The Washington Post noted recently that the once-humble sock is “becoming an alternative to the power tie as the man’s point of distinction.” We too have heeded a trend towards colourful heels. It’s all part of the New Dapper, and since we are above all fun-loving types, we are not opposed to it. But how much must one spend on sophisticated ankles?
In our quest for the flashiest socks in town, we spoke to a couple of unashamed sock experts.
Ed Liston, manager of designer collections for Harry Rosen, agrees that men are, “paying more attention to socks, taking more time choosing them.” Their best line of hosiery: the English-import Pantherella, whose cashmere and merino wool blends retail at $100 a pair. (Yes. Even we are a little daunted by this idea.) Available in wine, brown, navy and black, we can imagine they feel as fine on the foot as they do between the fingers.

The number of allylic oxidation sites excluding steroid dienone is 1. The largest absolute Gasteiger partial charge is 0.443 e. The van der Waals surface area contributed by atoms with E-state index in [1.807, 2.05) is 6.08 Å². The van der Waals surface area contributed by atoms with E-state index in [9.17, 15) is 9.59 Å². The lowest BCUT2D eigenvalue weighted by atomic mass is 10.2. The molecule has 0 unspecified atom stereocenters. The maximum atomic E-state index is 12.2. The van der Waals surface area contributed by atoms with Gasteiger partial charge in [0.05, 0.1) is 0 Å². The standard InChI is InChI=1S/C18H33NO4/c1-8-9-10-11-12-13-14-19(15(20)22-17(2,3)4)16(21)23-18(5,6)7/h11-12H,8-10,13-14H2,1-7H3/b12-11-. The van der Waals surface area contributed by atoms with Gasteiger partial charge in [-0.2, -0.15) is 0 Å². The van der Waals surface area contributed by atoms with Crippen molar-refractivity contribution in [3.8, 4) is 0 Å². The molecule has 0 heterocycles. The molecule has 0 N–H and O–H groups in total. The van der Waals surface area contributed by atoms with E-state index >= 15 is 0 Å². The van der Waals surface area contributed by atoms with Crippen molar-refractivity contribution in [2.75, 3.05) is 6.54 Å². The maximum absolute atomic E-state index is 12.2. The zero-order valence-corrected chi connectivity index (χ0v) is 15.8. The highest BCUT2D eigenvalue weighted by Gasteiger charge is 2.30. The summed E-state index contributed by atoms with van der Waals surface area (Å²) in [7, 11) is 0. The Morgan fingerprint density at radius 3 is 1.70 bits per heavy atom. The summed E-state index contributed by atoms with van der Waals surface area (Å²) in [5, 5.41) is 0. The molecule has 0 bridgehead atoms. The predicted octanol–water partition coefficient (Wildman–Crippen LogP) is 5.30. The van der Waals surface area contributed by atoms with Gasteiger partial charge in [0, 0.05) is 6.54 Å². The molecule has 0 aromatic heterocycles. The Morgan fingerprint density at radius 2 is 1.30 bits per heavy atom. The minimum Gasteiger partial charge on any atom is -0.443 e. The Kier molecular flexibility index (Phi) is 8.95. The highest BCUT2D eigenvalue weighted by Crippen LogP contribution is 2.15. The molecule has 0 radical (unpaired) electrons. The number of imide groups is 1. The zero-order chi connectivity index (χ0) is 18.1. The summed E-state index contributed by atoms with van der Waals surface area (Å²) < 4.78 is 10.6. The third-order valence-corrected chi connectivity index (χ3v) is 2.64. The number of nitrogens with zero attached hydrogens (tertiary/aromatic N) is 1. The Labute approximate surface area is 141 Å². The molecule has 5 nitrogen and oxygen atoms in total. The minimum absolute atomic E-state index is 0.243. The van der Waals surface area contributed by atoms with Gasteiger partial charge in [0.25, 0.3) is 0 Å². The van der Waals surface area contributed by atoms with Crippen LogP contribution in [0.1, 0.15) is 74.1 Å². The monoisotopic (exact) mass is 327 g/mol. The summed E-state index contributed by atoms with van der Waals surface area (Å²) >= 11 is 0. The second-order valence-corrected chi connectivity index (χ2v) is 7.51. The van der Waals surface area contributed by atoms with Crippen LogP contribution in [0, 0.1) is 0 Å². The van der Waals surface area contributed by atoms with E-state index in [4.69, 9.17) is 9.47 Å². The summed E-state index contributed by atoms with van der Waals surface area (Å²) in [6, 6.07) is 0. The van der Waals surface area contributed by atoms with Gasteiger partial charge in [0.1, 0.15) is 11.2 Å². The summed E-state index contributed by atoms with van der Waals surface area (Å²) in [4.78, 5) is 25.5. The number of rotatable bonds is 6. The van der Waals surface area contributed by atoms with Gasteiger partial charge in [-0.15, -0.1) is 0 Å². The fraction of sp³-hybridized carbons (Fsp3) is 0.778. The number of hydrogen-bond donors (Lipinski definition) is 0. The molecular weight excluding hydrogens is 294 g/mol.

At Holt Renfrew, salesman Joey Hupka’s eyes light up, then lead down – to the colourfully socked ankle he’s just revealed by tugging on his trousers. Hupka’s socks, all fine lines of lime, emerald and sea greens, are a perfect complement to the lines in his shirt and tie. “We started with maybe twenty pair of Paul Smith socks, two years ago,” Hupka says. “Now we have a whole wall of socks.”
The wall itself could be a pop art mural — dozens on dozens of stripes and argyles and dots and hearts and zigs and zags, in colours ranging from earth tones to otherworldly fluorescents. The $40 Duchamps are a little loud even for us, but we can recommend a very tasteful pair of Paul Smiths – fine, light pink argyle lines on brown. Or any of the many pairs by Richard James, striped in surprising combinations of six or so shades that are bound to match more than a few ties in your closet.
Both those lines retail at $35, and certain Italian lines at Holts run to $60. To get a similar look for $5 a pair, cross the street to H&M. They have an impressive collection of fashionably loud socks. And be sure you have a mighty fine art collection before spending $100 on socks.